Thursday, December 20, 2018

Thirty One Days Of CCS #20: Anna Sellheim and Matthew New

Art Model, by Mathew New. This webcomic is a fascinating mix of media in an autobio context. Using the cartoonish style he's best known for, New discusses his career as a nude art model, telling a story both about the process of the experience as well as the way he relates it to his feelings about his own body. New really spills some ink here, talking about a lifetime of negative body image that was only compounded when the only thing he liked (his thinness) started to manifest as an eating disorder. The story is interspersed with different friends of his and their drawings/paintings of him, done in a myriad of styles. New talks about how becoming an art model both required and helped him gain self-confidence. The essential point he makes is that the things one might hate most about themselves are the things that are most interesting to draw, which is a fascinating way of turning self-hatred into not just utility, but the potential for art.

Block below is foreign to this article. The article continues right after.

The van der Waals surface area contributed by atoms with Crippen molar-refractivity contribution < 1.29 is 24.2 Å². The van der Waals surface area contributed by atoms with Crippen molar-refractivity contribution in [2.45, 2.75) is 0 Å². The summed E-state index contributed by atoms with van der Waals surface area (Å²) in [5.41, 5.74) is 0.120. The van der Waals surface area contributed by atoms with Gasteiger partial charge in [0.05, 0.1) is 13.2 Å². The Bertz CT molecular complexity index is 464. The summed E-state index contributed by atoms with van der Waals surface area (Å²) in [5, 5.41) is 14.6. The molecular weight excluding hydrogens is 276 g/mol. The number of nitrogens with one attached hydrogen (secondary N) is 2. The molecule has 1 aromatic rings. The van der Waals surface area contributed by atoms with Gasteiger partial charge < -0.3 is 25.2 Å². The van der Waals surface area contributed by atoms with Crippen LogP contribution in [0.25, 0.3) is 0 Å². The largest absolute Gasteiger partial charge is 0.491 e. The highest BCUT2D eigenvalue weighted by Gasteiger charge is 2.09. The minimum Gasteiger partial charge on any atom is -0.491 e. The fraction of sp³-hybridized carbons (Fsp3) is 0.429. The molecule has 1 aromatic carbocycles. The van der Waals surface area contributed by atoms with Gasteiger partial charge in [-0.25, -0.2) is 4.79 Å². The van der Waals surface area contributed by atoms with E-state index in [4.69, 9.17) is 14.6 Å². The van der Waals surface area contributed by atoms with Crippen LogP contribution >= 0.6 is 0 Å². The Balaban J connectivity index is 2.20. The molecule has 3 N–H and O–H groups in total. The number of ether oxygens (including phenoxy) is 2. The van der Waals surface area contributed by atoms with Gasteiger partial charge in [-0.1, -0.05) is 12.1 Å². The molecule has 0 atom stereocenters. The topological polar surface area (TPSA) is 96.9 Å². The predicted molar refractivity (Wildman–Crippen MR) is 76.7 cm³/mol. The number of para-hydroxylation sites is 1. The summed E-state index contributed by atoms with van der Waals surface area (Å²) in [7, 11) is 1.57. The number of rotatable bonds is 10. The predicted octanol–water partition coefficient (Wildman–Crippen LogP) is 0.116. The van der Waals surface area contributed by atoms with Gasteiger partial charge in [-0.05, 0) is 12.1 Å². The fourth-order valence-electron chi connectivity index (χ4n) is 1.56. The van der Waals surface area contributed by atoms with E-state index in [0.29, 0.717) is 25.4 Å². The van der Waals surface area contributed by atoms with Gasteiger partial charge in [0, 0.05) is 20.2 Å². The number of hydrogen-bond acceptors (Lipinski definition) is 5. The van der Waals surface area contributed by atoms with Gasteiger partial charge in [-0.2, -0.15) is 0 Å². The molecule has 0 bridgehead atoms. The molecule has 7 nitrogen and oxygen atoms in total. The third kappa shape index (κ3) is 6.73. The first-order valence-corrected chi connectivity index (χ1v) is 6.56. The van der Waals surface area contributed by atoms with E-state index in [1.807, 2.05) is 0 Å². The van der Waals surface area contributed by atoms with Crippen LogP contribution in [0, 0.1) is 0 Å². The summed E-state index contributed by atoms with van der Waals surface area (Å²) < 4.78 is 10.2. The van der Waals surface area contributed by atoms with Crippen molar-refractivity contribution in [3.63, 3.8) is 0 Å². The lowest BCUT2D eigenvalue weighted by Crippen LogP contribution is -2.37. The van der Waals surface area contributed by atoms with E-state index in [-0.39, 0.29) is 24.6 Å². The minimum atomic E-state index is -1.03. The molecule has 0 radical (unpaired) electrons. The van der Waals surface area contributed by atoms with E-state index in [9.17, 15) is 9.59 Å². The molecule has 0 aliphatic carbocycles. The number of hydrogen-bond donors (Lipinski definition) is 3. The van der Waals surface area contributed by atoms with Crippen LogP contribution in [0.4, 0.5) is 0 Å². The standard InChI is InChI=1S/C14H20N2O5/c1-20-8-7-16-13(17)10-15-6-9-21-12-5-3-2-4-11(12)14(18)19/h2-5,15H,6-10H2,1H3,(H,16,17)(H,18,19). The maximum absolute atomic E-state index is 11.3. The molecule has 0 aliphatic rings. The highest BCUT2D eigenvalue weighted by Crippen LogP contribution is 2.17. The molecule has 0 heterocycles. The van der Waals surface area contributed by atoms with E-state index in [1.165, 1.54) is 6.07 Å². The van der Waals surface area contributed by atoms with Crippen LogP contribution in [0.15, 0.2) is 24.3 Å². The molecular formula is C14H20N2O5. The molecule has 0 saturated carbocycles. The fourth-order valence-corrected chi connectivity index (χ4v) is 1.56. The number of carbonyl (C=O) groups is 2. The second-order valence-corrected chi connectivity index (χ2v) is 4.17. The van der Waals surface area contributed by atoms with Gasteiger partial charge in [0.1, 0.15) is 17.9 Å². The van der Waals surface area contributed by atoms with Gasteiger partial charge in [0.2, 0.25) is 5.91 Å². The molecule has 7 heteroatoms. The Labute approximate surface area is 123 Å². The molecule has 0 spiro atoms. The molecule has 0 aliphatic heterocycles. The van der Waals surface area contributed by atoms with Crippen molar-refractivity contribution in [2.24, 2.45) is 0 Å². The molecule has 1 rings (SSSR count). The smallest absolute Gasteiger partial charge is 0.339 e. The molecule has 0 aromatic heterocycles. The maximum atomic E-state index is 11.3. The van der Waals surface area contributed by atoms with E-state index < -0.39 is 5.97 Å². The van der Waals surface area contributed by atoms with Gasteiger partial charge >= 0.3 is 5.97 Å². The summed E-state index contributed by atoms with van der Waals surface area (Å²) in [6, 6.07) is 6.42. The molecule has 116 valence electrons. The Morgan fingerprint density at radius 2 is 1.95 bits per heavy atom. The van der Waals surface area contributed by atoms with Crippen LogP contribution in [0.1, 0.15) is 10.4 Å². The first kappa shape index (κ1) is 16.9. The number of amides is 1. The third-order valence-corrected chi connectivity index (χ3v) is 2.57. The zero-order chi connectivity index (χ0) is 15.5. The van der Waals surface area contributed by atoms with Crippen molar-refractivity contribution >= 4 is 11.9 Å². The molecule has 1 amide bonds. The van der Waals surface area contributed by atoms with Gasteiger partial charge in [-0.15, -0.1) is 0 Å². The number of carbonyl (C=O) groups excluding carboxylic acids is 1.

Mindfulness and meditation are often discussed as important therapeutic tools, and New discusses how the reality of being a model means long periods of time where you have to find ways to do nothing but sit or stand there. That means being alone with one's own thoughts and learning how to be still with one's own naked body in that space. New also discusses some of the smaller steps that allowed him to take this big step to become comfortable in his own skin, the thought he puts into particular poses and how it might help artists, and other related information. Being an artist who's worked with live models also instructed his approach and allows him to understand both sides of the equation. That's why the many different artists whose takes on him he reproduced here are so important, because it's active proof of how he was able to inspire each of them to draw something interesting. It's not just the form an artist is drawing, but also a way of approaching a different visual problem and figuring out ways to solve it. It's an active way for artists to develop new ways of thinking, even if their actual work is abstract, cartoonish or otherwise not directly related to figure drawing. New's own hard-won sense of self-validation allowed him to gain further validation in the way his job inspires others.